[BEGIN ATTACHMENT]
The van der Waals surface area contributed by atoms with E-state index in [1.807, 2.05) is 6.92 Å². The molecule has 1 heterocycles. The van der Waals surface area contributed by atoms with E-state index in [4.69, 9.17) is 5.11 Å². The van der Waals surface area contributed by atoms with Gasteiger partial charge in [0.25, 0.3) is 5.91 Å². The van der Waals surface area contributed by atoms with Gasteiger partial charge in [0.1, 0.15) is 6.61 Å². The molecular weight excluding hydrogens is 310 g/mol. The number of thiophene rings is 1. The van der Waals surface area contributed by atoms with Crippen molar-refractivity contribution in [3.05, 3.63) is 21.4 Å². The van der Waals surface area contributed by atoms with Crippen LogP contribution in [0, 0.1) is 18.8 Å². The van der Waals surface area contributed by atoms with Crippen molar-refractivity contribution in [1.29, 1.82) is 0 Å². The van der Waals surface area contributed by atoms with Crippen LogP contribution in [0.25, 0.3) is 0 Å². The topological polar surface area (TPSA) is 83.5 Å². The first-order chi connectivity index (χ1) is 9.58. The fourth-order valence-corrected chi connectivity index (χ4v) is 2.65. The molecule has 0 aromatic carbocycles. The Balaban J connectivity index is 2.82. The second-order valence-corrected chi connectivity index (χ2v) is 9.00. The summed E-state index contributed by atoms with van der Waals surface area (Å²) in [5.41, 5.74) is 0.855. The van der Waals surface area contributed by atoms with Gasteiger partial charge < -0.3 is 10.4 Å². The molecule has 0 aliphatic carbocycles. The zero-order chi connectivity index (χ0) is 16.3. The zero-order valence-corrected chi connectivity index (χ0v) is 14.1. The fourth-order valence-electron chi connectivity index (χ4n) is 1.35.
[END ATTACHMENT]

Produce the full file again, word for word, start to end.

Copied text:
The van der Waals surface area contributed by atoms with E-state index in [1.807, 2.05) is 6.92 Å². The molecule has 1 heterocycles. The van der Waals surface area contributed by atoms with E-state index in [4.69, 9.17) is 5.11 Å². The van der Waals surface area contributed by atoms with Gasteiger partial charge in [0.25, 0.3) is 5.91 Å². The van der Waals surface area contributed by atoms with Gasteiger partial charge in [0.1, 0.15) is 6.61 Å². The molecular weight excluding hydrogens is 310 g/mol. The number of thiophene rings is 1. The van der Waals surface area contributed by atoms with Crippen molar-refractivity contribution in [3.05, 3.63) is 21.4 Å². The van der Waals surface area contributed by atoms with Crippen LogP contribution in [0, 0.1) is 18.8 Å². The van der Waals surface area contributed by atoms with Crippen molar-refractivity contribution in [1.29, 1.82) is 0 Å². The van der Waals surface area contributed by atoms with Crippen LogP contribution in [0.25, 0.3) is 0 Å². The topological polar surface area (TPSA) is 83.5 Å². The first-order chi connectivity index (χ1) is 9.58. The fourth-order valence-corrected chi connectivity index (χ4v) is 2.65. The molecule has 0 aromatic carbocycles. The Balaban J connectivity index is 2.82. The second-order valence-corrected chi connectivity index (χ2v) is 9.00. The summed E-state index contributed by atoms with van der Waals surface area (Å²) in [5.41, 5.74) is 0.855. The van der Waals surface area contributed by atoms with Gasteiger partial charge < -0.3 is 10.4 Å². The molecule has 0 aliphatic carbocycles. The zero-order chi connectivity index (χ0) is 16.3. The zero-order valence-corrected chi connectivity index (χ0v) is 14.1. The fourth-order valence-electron chi connectivity index (χ4n) is 1.35.